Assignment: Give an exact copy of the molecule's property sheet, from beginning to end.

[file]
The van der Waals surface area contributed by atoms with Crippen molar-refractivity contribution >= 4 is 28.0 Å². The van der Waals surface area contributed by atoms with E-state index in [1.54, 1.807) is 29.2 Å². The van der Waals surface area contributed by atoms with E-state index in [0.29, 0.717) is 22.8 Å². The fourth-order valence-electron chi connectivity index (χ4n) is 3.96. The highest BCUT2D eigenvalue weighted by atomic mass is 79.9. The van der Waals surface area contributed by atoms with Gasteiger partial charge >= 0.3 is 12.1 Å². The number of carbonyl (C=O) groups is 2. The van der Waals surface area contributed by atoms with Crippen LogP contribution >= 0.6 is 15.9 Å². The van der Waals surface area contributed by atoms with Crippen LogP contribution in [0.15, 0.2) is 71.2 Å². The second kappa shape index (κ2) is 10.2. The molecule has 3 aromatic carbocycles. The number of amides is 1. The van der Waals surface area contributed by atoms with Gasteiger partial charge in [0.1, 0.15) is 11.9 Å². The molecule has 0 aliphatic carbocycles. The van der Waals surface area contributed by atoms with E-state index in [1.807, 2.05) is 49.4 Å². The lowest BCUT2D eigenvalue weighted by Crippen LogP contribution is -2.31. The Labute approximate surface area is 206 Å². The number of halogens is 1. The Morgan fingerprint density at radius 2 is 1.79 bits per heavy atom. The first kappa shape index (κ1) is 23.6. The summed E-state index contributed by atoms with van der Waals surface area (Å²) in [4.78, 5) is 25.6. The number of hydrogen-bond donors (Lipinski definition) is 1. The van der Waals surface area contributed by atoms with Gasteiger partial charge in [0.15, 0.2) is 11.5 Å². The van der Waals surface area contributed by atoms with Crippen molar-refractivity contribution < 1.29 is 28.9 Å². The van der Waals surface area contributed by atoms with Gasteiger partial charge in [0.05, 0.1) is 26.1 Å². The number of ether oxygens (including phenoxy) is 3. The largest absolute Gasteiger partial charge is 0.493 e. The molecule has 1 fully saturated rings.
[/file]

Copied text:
The van der Waals surface area contributed by atoms with Crippen molar-refractivity contribution >= 4 is 28.0 Å². The van der Waals surface area contributed by atoms with E-state index in [1.54, 1.807) is 29.2 Å². The van der Waals surface area contributed by atoms with E-state index in [0.29, 0.717) is 22.8 Å². The fourth-order valence-electron chi connectivity index (χ4n) is 3.96. The highest BCUT2D eigenvalue weighted by atomic mass is 79.9. The van der Waals surface area contributed by atoms with Gasteiger partial charge >= 0.3 is 12.1 Å². The number of carbonyl (C=O) groups is 2. The van der Waals surface area contributed by atoms with Crippen LogP contribution >= 0.6 is 15.9 Å². The van der Waals surface area contributed by atoms with Crippen LogP contribution in [0.15, 0.2) is 71.2 Å². The second kappa shape index (κ2) is 10.2. The molecule has 3 aromatic carbocycles. The number of amides is 1. The van der Waals surface area contributed by atoms with Gasteiger partial charge in [0.1, 0.15) is 11.9 Å². The molecule has 0 aliphatic carbocycles. The van der Waals surface area contributed by atoms with E-state index in [1.807, 2.05) is 49.4 Å². The lowest BCUT2D eigenvalue weighted by Crippen LogP contribution is -2.31. The Labute approximate surface area is 206 Å². The number of halogens is 1. The Morgan fingerprint density at radius 2 is 1.79 bits per heavy atom. The first kappa shape index (κ1) is 23.6. The summed E-state index contributed by atoms with van der Waals surface area (Å²) in [4.78, 5) is 25.6. The number of hydrogen-bond donors (Lipinski definition) is 1. The van der Waals surface area contributed by atoms with Gasteiger partial charge in [0.15, 0.2) is 11.5 Å². The van der Waals surface area contributed by atoms with Crippen molar-refractivity contribution < 1.29 is 28.9 Å². The van der Waals surface area contributed by atoms with Gasteiger partial charge in [0.05, 0.1) is 26.1 Å². The number of ether oxygens (including phenoxy) is 3. The largest absolute Gasteiger partial charge is 0.493 e. The molecule has 1 fully saturated rings.